DNF that sucker and move on

life is short

Life is too short to finish something you wish you’d never started at the expense of starting something you wish you had. It’s too short to miss out on something worth fighting for because you’re too exhausted from fighting for something that isn’t. And it’s way too short not to know the difference.

I’ve been reading and DNFing (don’t worry, I’m not cursing – at least not here on the blog) a lot of books lately. DNF means “Did Not Finish.”

It’s a term that’s used in sports. And apparently a DNF is the kiss of death.  Athletes try hard to avoid getting a DNF. Most people, athletes or otherwise, don’t like DNFing.

We want to finish whatever we started because it’s been ingrained in us since childhood that winners never quit. We never, ever, ever give up.

But what if we did. What if we gave up on certain things to make room for the right things.

I now have over 500 titles on my Kindle. 500. How that happened is a story in itself, but I’ll never be able to get through all 500. Years ago when I spent more time reading physical in-my-hands books, I always finished them, no matter how awful they were. Because that’s what you did.  Because you always finish what you start, and I felt bad for the author if I DNF (as if she’d know.) These days, I still kind of feel bad for the author, but I stop reading if I don’t like it. Why finish a book I’m lukewarm about at the expense of finding one I’ll adore?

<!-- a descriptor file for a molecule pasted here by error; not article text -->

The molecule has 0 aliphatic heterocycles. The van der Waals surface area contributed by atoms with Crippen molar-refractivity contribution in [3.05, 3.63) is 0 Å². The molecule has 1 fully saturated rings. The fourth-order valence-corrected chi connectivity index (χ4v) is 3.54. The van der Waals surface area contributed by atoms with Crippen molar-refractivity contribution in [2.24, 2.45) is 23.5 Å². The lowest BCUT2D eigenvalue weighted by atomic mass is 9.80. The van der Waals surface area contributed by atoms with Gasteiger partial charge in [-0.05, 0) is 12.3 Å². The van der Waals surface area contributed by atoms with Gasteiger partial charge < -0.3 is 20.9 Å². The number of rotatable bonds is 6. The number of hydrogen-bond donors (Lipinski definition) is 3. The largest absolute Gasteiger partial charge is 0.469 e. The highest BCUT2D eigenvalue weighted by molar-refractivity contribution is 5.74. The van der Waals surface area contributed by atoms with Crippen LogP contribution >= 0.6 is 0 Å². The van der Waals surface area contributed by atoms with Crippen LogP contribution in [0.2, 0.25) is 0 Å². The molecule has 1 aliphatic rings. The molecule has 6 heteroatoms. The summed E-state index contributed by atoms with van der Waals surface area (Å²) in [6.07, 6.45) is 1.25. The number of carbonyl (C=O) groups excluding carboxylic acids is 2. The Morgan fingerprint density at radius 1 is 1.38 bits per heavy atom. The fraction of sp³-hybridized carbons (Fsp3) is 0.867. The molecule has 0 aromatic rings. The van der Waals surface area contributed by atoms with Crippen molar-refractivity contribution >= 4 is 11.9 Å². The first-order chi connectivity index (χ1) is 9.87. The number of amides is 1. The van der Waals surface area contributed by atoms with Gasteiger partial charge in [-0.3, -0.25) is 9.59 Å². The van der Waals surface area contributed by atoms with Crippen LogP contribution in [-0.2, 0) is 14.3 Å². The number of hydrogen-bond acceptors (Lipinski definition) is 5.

Outside of the book analogy, why spend time with people or activities just because you think you’re supposed to, at the expense of meeting people and engaging in activities you’d really enjoy.

Why stay in that relationship, on that career path, in that organization just because you think you’re supposed to. Think about what you’re not starting because you’re so busy finishing something you really didn’t want in the first place.

I think it was Abe Lincoln who first said, “DNF that sucker and move on.” Although I’m not sure because I never quite finished reading his biography. I DNF that sucker and moved on. What are you DNFing today?

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Blogger, self-proclaimed-philosopher, voracious eater and opinion sharer.

  • Kalin

    I DNF my book club book. And I refuse to feel guilty about it. It had already taken 3 days of my life that I can’t get back! 🙂